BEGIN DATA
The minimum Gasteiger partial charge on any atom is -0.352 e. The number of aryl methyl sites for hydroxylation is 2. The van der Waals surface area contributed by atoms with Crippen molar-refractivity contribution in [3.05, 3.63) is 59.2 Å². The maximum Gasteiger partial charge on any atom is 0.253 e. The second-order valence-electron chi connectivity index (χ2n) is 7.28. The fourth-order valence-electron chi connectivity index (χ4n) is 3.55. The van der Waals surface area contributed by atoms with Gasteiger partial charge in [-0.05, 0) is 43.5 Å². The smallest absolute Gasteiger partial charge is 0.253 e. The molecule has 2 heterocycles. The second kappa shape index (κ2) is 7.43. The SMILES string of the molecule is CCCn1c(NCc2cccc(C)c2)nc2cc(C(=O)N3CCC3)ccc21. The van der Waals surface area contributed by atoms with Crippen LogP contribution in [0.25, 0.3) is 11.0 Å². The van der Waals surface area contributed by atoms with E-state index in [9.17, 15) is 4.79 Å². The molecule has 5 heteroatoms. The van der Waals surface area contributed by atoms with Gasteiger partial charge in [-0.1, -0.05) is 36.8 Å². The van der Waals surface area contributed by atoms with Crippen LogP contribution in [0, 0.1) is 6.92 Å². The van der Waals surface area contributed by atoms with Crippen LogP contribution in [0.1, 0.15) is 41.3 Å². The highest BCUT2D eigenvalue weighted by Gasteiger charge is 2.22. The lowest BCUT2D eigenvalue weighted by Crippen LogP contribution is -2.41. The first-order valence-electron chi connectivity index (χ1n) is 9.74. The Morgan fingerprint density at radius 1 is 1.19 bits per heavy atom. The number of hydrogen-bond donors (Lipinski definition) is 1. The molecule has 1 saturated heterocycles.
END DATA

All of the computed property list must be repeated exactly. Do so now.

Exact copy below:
The minimum Gasteiger partial charge on any atom is -0.352 e. The number of aryl methyl sites for hydroxylation is 2. The van der Waals surface area contributed by atoms with Crippen molar-refractivity contribution in [3.05, 3.63) is 59.2 Å². The maximum Gasteiger partial charge on any atom is 0.253 e. The second-order valence-electron chi connectivity index (χ2n) is 7.28. The fourth-order valence-electron chi connectivity index (χ4n) is 3.55. The van der Waals surface area contributed by atoms with Gasteiger partial charge in [-0.05, 0) is 43.5 Å². The smallest absolute Gasteiger partial charge is 0.253 e. The molecule has 2 heterocycles. The second kappa shape index (κ2) is 7.43. The SMILES string of the molecule is CCCn1c(NCc2cccc(C)c2)nc2cc(C(=O)N3CCC3)ccc21. The van der Waals surface area contributed by atoms with Crippen LogP contribution in [0.25, 0.3) is 11.0 Å². The van der Waals surface area contributed by atoms with E-state index in [9.17, 15) is 4.79 Å². The molecule has 5 heteroatoms. The van der Waals surface area contributed by atoms with Gasteiger partial charge in [-0.1, -0.05) is 36.8 Å². The van der Waals surface area contributed by atoms with Crippen LogP contribution in [0, 0.1) is 6.92 Å². The van der Waals surface area contributed by atoms with Crippen LogP contribution in [0.1, 0.15) is 41.3 Å². The highest BCUT2D eigenvalue weighted by Gasteiger charge is 2.22. The lowest BCUT2D eigenvalue weighted by Crippen LogP contribution is -2.41. The first-order valence-electron chi connectivity index (χ1n) is 9.74. The Morgan fingerprint density at radius 1 is 1.19 bits per heavy atom. The number of hydrogen-bond donors (Lipinski definition) is 1. The molecule has 1 saturated heterocycles.